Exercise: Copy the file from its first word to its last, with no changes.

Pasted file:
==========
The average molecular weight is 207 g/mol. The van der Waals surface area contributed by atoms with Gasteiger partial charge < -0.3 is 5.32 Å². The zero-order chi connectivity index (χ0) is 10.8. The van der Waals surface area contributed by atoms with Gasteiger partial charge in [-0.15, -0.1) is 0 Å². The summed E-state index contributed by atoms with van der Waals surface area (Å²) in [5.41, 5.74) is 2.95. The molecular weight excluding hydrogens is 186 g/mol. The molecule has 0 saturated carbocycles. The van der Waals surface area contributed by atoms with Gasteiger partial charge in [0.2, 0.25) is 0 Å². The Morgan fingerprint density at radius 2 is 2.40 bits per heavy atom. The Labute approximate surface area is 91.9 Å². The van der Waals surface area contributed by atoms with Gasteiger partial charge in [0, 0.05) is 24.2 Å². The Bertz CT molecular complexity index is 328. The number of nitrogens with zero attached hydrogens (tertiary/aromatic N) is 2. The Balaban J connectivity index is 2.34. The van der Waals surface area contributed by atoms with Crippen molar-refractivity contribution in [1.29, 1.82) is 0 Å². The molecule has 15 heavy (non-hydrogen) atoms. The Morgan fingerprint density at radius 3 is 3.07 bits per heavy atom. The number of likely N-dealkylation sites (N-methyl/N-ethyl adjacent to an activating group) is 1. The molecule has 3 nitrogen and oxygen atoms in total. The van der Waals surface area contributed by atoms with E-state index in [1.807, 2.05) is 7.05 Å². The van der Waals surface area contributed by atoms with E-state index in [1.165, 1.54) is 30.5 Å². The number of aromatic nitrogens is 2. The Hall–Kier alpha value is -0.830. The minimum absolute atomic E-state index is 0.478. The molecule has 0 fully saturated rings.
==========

The average molecular weight is 207 g/mol. The van der Waals surface area contributed by atoms with Gasteiger partial charge < -0.3 is 5.32 Å². The zero-order chi connectivity index (χ0) is 10.8. The van der Waals surface area contributed by atoms with Gasteiger partial charge in [-0.15, -0.1) is 0 Å². The summed E-state index contributed by atoms with van der Waals surface area (Å²) in [5.41, 5.74) is 2.95. The molecular weight excluding hydrogens is 186 g/mol. The molecule has 0 saturated carbocycles. The van der Waals surface area contributed by atoms with Gasteiger partial charge in [0.2, 0.25) is 0 Å². The Morgan fingerprint density at radius 2 is 2.40 bits per heavy atom. The Labute approximate surface area is 91.9 Å². The van der Waals surface area contributed by atoms with Gasteiger partial charge in [0, 0.05) is 24.2 Å². The Bertz CT molecular complexity index is 328. The number of nitrogens with zero attached hydrogens (tertiary/aromatic N) is 2. The Balaban J connectivity index is 2.34. The van der Waals surface area contributed by atoms with Crippen molar-refractivity contribution in [1.29, 1.82) is 0 Å². The molecule has 15 heavy (non-hydrogen) atoms. The Morgan fingerprint density at radius 3 is 3.07 bits per heavy atom. The number of likely N-dealkylation sites (N-methyl/N-ethyl adjacent to an activating group) is 1. The molecule has 3 nitrogen and oxygen atoms in total. The van der Waals surface area contributed by atoms with E-state index in [1.807, 2.05) is 7.05 Å². The van der Waals surface area contributed by atoms with E-state index in [1.165, 1.54) is 30.5 Å². The number of aromatic nitrogens is 2. The Hall–Kier alpha value is -0.830. The minimum absolute atomic E-state index is 0.478. The molecule has 0 fully saturated rings.